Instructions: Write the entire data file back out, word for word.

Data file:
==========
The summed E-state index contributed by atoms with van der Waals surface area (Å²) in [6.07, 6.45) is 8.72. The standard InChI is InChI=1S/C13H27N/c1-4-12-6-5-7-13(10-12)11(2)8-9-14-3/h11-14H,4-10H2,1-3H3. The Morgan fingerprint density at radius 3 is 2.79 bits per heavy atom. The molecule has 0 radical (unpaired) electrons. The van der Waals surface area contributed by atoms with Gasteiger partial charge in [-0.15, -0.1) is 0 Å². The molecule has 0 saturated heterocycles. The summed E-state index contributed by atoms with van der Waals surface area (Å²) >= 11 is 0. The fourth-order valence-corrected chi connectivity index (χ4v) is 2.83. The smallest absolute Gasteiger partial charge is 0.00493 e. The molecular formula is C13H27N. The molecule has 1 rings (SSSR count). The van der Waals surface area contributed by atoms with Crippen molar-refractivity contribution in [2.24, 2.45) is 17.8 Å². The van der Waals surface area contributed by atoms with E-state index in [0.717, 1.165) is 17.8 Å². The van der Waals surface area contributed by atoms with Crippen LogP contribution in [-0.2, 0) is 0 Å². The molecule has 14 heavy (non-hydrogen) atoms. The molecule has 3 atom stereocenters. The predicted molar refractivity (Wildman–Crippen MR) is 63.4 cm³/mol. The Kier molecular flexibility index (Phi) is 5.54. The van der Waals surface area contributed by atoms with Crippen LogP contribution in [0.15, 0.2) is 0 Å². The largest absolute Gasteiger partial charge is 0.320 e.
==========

The summed E-state index contributed by atoms with van der Waals surface area (Å²) in [6.07, 6.45) is 8.72. The standard InChI is InChI=1S/C13H27N/c1-4-12-6-5-7-13(10-12)11(2)8-9-14-3/h11-14H,4-10H2,1-3H3. The Morgan fingerprint density at radius 3 is 2.79 bits per heavy atom. The molecule has 0 radical (unpaired) electrons. The van der Waals surface area contributed by atoms with Gasteiger partial charge in [-0.15, -0.1) is 0 Å². The molecule has 0 saturated heterocycles. The summed E-state index contributed by atoms with van der Waals surface area (Å²) >= 11 is 0. The fourth-order valence-corrected chi connectivity index (χ4v) is 2.83. The smallest absolute Gasteiger partial charge is 0.00493 e. The molecular formula is C13H27N. The molecule has 1 rings (SSSR count). The van der Waals surface area contributed by atoms with Crippen molar-refractivity contribution in [2.24, 2.45) is 17.8 Å². The van der Waals surface area contributed by atoms with E-state index in [0.717, 1.165) is 17.8 Å². The van der Waals surface area contributed by atoms with Crippen LogP contribution in [-0.2, 0) is 0 Å². The molecule has 14 heavy (non-hydrogen) atoms. The molecule has 3 atom stereocenters. The predicted molar refractivity (Wildman–Crippen MR) is 63.4 cm³/mol. The Kier molecular flexibility index (Phi) is 5.54. The van der Waals surface area contributed by atoms with Crippen LogP contribution in [0.15, 0.2) is 0 Å². The largest absolute Gasteiger partial charge is 0.320 e.